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Is having Covid-19 in Bulgaria stigmatized?

More than eight months ago when a state of emergency was imposed in Bulgaria to check the spread of Covid-19, public opinion split right down the middle – from people who are terrified of the virus, to people who deny the pandemic exists at all.

Not that it isn’t understandable - because of the confusing messages conveyed by the WHO and the delay in declaring the epidemic, deniers have been saying the virus is no more than seasonal flu. At the opposite end are the people who see it as a mortal danger, frightened out of their wits by the apocalyptic news they hear from the media. There are people left in the middle trying to adjudge the situation soberly, carefully choosing their sources of information. In the media, specialists of high standing have been taking conflicting positions on opposite sides of the fence, pouring fuel on the fire, andadding confusion as to which information is credible.

Ultimately, many people suspecting they may have contracted the virus and are contagious are now afraid of making public their worries. Even worse – they started refusing to take tests or to self-isolate.

“Unfortunately things passed through several stages in terms of mental state,” says otorhinolaryngologist Dr. Valentina Hristova. “To begin with there was a lot of fear, people tended to comply with the restrictions more strictly. Now that we have grown accustomed to the word coronavirus we have been slacking off. We all want our old lives back, but now is not the time!”

Not long ago Petar Nikolov, a lawyer from Varna, told the BNR his story as he contracted the virus and what he experienced as he came face to face with the healthcare system in the country. Before he contracted the virus he was a coronavirus sceptic. When he found out he was sick, his attitude was turned around. For a long time he didn’t know whether to make this information public, and when he did friends and acquaintances who had also had a brush with the virus, directly or indirectly, got in touch with him.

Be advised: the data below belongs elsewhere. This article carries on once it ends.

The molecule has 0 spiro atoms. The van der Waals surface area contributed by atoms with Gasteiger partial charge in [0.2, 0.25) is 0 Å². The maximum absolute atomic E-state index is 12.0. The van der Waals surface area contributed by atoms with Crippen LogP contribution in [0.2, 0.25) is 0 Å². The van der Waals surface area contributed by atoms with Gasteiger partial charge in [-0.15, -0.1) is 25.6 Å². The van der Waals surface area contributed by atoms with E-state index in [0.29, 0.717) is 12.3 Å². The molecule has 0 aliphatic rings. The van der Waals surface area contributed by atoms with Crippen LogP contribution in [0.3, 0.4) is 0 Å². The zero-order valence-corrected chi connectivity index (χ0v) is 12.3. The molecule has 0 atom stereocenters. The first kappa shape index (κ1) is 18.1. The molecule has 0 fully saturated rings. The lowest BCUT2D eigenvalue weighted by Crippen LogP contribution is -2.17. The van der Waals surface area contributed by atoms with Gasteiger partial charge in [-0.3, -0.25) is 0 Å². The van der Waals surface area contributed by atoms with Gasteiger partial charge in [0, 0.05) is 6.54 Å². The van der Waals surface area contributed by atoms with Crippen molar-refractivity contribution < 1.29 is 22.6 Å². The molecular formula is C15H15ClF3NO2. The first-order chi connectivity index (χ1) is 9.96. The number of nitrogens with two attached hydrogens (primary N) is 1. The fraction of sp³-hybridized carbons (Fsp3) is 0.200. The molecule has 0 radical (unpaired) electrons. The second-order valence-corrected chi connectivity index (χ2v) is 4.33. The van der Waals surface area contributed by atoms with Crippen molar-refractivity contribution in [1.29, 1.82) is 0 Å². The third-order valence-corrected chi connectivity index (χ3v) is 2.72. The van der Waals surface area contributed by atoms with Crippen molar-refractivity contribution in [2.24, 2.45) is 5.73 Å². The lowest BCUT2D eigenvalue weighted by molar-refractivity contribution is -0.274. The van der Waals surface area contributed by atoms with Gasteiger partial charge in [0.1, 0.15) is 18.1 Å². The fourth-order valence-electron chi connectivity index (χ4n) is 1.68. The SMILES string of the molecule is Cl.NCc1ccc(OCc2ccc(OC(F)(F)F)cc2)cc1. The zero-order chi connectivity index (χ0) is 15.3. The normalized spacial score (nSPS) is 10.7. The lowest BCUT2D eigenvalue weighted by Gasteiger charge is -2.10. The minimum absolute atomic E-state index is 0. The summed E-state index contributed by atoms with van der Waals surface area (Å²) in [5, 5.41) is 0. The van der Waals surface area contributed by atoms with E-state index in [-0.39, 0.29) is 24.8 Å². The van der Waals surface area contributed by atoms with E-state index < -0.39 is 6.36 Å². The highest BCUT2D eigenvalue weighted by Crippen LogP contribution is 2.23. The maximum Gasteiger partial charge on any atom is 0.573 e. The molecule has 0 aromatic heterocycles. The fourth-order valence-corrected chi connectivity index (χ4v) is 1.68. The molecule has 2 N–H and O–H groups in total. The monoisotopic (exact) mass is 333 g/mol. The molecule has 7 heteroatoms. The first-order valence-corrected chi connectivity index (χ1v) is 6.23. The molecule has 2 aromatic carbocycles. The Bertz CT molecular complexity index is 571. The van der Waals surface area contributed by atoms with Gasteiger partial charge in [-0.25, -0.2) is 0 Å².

He had to deal with comments of derision, mockery and suspicion. But he was much more shaken by his encounter with the healthcare system and the non-cooperation of the institutions. “If you lack responsibility for yourself, for others, you can give all referrals and tests a miss and go around the town, go to restaurants, to shopping centres, no problem, nobody is going do anything about it,” Petar Nikolov says. “There is nothing that will make you do the right thing.”

Dr. Hristova, who sees patients every day without knowing whether they are infected or not, agrees:

“As a doctor at the front line I can’t say I agree very much with the way treatment is organized, or tests are performed etc. We probably do not have the resource, and that is the main problem and it is a very serious problem. If a person gets sick or has suspicions, there is no organization that will pick them up from their home, do the test and take them back. What is happening is that people have to foot the bill, but they also have to travel around town spreading the virus. People are left with the feeling that there is no one to attend to them. That may be the reason why so many people would like to believe that it is just a run-of-the-mill flu, but that is not so. The treatment is very hard, it is still non-specific, even the tests are non-specific. We ought to convince people this is no ordinary flu, that we should take it very seriously. That we must protect ourselves and the people around.”

Photos: Georgi Tsvetkov, BGNES and superdoc.bg

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